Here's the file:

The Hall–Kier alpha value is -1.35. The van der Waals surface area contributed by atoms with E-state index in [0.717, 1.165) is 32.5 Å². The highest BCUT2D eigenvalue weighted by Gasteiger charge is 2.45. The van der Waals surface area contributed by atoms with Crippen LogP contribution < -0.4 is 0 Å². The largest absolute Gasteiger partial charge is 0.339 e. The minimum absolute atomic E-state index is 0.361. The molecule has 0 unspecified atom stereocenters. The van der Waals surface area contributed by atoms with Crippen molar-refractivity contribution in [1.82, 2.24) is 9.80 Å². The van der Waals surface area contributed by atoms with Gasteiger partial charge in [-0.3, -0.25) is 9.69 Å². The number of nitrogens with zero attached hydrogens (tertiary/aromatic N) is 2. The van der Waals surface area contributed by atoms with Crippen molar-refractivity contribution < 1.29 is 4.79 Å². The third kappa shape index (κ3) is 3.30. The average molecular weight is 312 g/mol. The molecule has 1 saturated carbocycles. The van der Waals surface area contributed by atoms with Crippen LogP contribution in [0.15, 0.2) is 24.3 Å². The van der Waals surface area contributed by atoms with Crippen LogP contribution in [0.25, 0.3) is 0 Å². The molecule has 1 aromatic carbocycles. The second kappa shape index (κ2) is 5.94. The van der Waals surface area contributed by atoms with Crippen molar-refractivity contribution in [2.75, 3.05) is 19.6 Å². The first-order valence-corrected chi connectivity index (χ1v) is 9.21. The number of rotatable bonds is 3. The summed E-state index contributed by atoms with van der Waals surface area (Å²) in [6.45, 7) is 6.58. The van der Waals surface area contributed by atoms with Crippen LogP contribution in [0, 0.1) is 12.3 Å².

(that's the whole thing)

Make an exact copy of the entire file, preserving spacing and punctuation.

The Hall–Kier alpha value is -1.35. The van der Waals surface area contributed by atoms with E-state index in [0.717, 1.165) is 32.5 Å². The highest BCUT2D eigenvalue weighted by Gasteiger charge is 2.45. The van der Waals surface area contributed by atoms with Crippen LogP contribution < -0.4 is 0 Å². The largest absolute Gasteiger partial charge is 0.339 e. The minimum absolute atomic E-state index is 0.361. The molecule has 0 unspecified atom stereocenters. The van der Waals surface area contributed by atoms with Crippen molar-refractivity contribution in [1.82, 2.24) is 9.80 Å². The van der Waals surface area contributed by atoms with Gasteiger partial charge in [-0.3, -0.25) is 9.69 Å². The number of nitrogens with zero attached hydrogens (tertiary/aromatic N) is 2. The van der Waals surface area contributed by atoms with Crippen molar-refractivity contribution < 1.29 is 4.79 Å². The third kappa shape index (κ3) is 3.30. The average molecular weight is 312 g/mol. The molecule has 1 saturated carbocycles. The van der Waals surface area contributed by atoms with Crippen LogP contribution in [0.15, 0.2) is 24.3 Å². The van der Waals surface area contributed by atoms with Crippen LogP contribution in [0.25, 0.3) is 0 Å². The molecule has 1 aromatic carbocycles. The second kappa shape index (κ2) is 5.94. The van der Waals surface area contributed by atoms with Crippen molar-refractivity contribution in [2.75, 3.05) is 19.6 Å². The first-order valence-corrected chi connectivity index (χ1v) is 9.21. The number of rotatable bonds is 3. The summed E-state index contributed by atoms with van der Waals surface area (Å²) in [6.45, 7) is 6.58. The van der Waals surface area contributed by atoms with Crippen LogP contribution in [0, 0.1) is 12.3 Å².